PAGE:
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Trudeau finds Republican trade allies during Houston visit

Prime Minister Justin Trudeau meets with energy leaders on the margins of CERAWeek energy conference in Houston, Texas on Friday, March 10, 2017.

Sean Kilpatrick/THE CANADIAN PRESS

Prime Minister Justin Trudeau found some Republican allies in Houston on Friday as his government works to head off brewing protectionist measures that threaten Canada's exports to the United States.

After delivering a keynote speech to an energy conference on Thursday night, the Prime Minister met with Texas Governor Greg Abbott and with Senator Lisa Murkowski of Alaska and found some common ground on pro-trade policies.

Mr. Trudeau's 24-hour visit to Houston was part of a concerted effort by federal and provincial governments to engage sympathetic political, business and community leaders in the United States and win support for liberalized trade between the two deeply integrated economies.

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Trade tensions climbed this week as U.S. Commerce Secretary Wilbur Ross warned Canada and Mexico will have to allow concessions in an upcoming renegotiation of the North American free-trade agreement. On Friday, Mr. Ross said the United States will formally advise Congress in the next few weeks of plans to reopen the trade agreement. In his speech in Houston, Mr. Trudeau slammed a separate U.S. plan to institute a border tax on imports, arguing that would hurt trade for Canada and the United States.

President Donald Trump has pledged to renegotiate NAFTA in order to better protect U.S. manufacturers. At the same time, Republican leaders in the House of Representatives are advancing tax-reform plans that would impose a hefty import tax on goods shipped from Canada and other countries.

But Republicans are divided among populists who feel the middle class has been hurt by free trade, particularly in the manufacturing states such as Ohio, Pennsylvania and Michigan, and more market-oriented conservatives who embrace liberalized trade.

In his meeting with Gov. Abbott, Mr. Trudeau said he welcomed the opportunity to talk about shared connections on energy but also about the integration of the Canadian and U.S. economies. The governor – who has championed increased trade with Mexico – said his state is the top exporter among U.S. states into Canada.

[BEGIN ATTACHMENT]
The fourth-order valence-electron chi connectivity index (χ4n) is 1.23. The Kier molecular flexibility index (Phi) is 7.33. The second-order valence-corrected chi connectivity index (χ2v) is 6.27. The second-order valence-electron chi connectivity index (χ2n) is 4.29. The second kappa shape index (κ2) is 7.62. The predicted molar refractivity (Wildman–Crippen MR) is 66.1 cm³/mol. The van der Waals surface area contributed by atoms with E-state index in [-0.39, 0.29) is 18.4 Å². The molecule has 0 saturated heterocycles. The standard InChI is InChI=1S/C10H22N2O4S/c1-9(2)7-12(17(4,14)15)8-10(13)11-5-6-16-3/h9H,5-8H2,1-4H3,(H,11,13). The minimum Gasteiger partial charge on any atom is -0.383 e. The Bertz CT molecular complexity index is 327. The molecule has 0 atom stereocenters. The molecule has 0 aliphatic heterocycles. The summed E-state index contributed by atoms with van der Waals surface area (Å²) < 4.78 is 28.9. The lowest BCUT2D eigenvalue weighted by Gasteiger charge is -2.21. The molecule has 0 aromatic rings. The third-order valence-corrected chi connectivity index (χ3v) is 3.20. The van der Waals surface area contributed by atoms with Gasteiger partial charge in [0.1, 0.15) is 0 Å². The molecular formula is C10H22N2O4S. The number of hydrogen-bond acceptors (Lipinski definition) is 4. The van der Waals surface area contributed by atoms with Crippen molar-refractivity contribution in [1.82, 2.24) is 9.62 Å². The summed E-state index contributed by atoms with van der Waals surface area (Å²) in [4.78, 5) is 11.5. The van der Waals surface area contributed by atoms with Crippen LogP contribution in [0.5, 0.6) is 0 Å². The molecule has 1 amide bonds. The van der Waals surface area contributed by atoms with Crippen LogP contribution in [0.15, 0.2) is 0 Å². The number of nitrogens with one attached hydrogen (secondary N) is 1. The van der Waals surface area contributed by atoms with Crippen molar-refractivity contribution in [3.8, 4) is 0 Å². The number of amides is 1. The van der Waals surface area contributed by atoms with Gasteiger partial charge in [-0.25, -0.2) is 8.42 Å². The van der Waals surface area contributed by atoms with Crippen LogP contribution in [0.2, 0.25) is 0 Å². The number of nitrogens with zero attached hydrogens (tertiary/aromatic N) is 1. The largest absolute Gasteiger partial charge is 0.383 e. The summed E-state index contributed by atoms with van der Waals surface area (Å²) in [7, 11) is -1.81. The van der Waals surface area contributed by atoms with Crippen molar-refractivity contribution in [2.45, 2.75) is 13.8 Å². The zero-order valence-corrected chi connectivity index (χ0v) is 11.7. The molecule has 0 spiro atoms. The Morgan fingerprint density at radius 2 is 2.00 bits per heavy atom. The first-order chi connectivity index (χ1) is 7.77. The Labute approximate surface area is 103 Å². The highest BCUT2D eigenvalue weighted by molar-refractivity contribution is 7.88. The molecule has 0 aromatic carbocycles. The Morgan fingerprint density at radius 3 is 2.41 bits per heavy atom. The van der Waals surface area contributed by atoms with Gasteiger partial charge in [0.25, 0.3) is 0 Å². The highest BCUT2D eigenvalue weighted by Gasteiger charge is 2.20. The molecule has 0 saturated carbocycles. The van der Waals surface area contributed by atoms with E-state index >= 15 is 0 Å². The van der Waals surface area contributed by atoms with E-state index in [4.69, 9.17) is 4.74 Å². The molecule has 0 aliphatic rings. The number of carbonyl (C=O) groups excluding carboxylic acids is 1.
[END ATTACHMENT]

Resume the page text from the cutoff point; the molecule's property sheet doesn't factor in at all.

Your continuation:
Many Texas politicians and business leaders have spoken out against the proposed border levy, fearing it will drive up retail prices and hurt the state's growing trade with Mexico.

In a session at the CERAWeek conference, Republican Senator John Cornyn slammed the tax proposal and defended NAFTA. Mr. Cornyn is majority whip in the Senate and an influential member of the chamber's powerful finance committee.

He said he supports some of the goals of the House tax-reform package, notably the reduction in corporate rates, but worries about the economic and political impact of paying for those tax cuts with a border levy that would raise $1-trillion (U.S.) from consumers over 10 years.

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"The more I've looked at it, the more I worry the assumptions upon which it is based are unproven and that is a huge gamble when you are talking about $1-trillion-plus revenue," he said.

"I also worry about the politics of this when you talk about lowering corporate taxes but raising taxes on consumers."

Some major manufacturers, including General Electric Co. and Boeing Co., support the tax but it is opposed by retailers such as Wal-Mart Stores Inc. and by oil refiners who would have to pass along the added costs to their customers.

Mr. Trudeau also met with Ms. Murkowski, who chairs the Senate energy committee. Before the meeting, she spoke on the same CERAWeek panel as Mr. Cornyn and shared his views on border levies and NAFTA.

She said she would oppose any measure that would raise the cost of gasoline in her state, where motorists already pay far higher pump prices than do those in the lower 48 states.

On NAFTA, Mr. Trudeau deflected questions from reporters about the U.S. Commerce Secretary's pledge to extract concessions from Canada in the renegotiation. He said he doesn't see the trade deal as a "zero sum game" but rather provides "significant benefits for both sides."

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"Millions upon millions of good jobs on both sides of the border depend on the smooth flow of goods and people back and forth across the border," he said.

The Republican senators said they generally supported NAFTA but suggested it could be modernized given it has been in place for nearly 25 years.

"It's fair to do an assessment, but I'm not willing to throw the baby out with the bathwater," Ms. Murkowski said.

Mr. Cornyn said NAFTA has benefited Texas by building trade with Mexico, adding there are five million American jobs that depend on trade with the southern neighbour of the United States.

"NAFTA is not a dirty word in Texas," he said.

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About the Author
Global Energy Reporter

Shawn McCarthy is an Ottawa-based, national business correspondent for The Globe and Mail, covering a global energy beat. He writes on various aspects of the international energy industry, from oil and gas production and refining, to the development of new technologies, to the business implications of climate-change regulations. More

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